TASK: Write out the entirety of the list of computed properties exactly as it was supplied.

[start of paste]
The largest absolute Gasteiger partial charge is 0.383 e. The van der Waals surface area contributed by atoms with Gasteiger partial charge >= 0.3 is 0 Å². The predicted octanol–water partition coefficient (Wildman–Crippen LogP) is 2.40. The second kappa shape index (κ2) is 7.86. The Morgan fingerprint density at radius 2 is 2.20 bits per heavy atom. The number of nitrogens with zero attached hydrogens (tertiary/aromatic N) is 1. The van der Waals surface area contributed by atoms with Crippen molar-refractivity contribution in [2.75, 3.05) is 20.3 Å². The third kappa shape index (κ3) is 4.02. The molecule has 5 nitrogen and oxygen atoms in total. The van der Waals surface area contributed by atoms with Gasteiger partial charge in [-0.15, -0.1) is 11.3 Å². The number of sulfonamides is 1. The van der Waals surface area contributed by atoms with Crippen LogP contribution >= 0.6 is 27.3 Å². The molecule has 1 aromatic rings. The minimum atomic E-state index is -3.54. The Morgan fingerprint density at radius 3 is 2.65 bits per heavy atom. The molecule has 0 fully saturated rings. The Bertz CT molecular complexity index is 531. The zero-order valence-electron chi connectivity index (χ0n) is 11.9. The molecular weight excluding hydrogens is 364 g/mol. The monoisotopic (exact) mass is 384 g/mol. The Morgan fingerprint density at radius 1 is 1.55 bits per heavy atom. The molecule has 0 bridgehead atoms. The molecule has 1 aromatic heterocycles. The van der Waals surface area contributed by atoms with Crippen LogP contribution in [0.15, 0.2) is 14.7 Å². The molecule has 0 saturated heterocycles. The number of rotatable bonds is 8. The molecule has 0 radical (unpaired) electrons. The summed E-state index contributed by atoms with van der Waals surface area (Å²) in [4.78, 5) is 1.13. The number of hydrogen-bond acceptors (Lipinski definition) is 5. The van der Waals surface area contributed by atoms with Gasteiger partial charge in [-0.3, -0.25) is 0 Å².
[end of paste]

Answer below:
The largest absolute Gasteiger partial charge is 0.383 e. The van der Waals surface area contributed by atoms with Gasteiger partial charge >= 0.3 is 0 Å². The predicted octanol–water partition coefficient (Wildman–Crippen LogP) is 2.40. The second kappa shape index (κ2) is 7.86. The Morgan fingerprint density at radius 2 is 2.20 bits per heavy atom. The number of nitrogens with zero attached hydrogens (tertiary/aromatic N) is 1. The van der Waals surface area contributed by atoms with Crippen molar-refractivity contribution in [2.75, 3.05) is 20.3 Å². The third kappa shape index (κ3) is 4.02. The molecule has 5 nitrogen and oxygen atoms in total. The van der Waals surface area contributed by atoms with Gasteiger partial charge in [-0.15, -0.1) is 11.3 Å². The number of sulfonamides is 1. The van der Waals surface area contributed by atoms with Crippen LogP contribution >= 0.6 is 27.3 Å². The molecule has 1 aromatic rings. The minimum atomic E-state index is -3.54. The Morgan fingerprint density at radius 3 is 2.65 bits per heavy atom. The molecule has 0 fully saturated rings. The Bertz CT molecular complexity index is 531. The zero-order valence-electron chi connectivity index (χ0n) is 11.9. The molecular weight excluding hydrogens is 364 g/mol. The monoisotopic (exact) mass is 384 g/mol. The Morgan fingerprint density at radius 1 is 1.55 bits per heavy atom. The molecule has 0 bridgehead atoms. The molecule has 1 aromatic heterocycles. The van der Waals surface area contributed by atoms with Crippen LogP contribution in [0.15, 0.2) is 14.7 Å². The molecule has 0 saturated heterocycles. The number of rotatable bonds is 8. The molecule has 0 radical (unpaired) electrons. The summed E-state index contributed by atoms with van der Waals surface area (Å²) in [4.78, 5) is 1.13. The number of hydrogen-bond acceptors (Lipinski definition) is 5. The van der Waals surface area contributed by atoms with Gasteiger partial charge in [-0.3, -0.25) is 0 Å².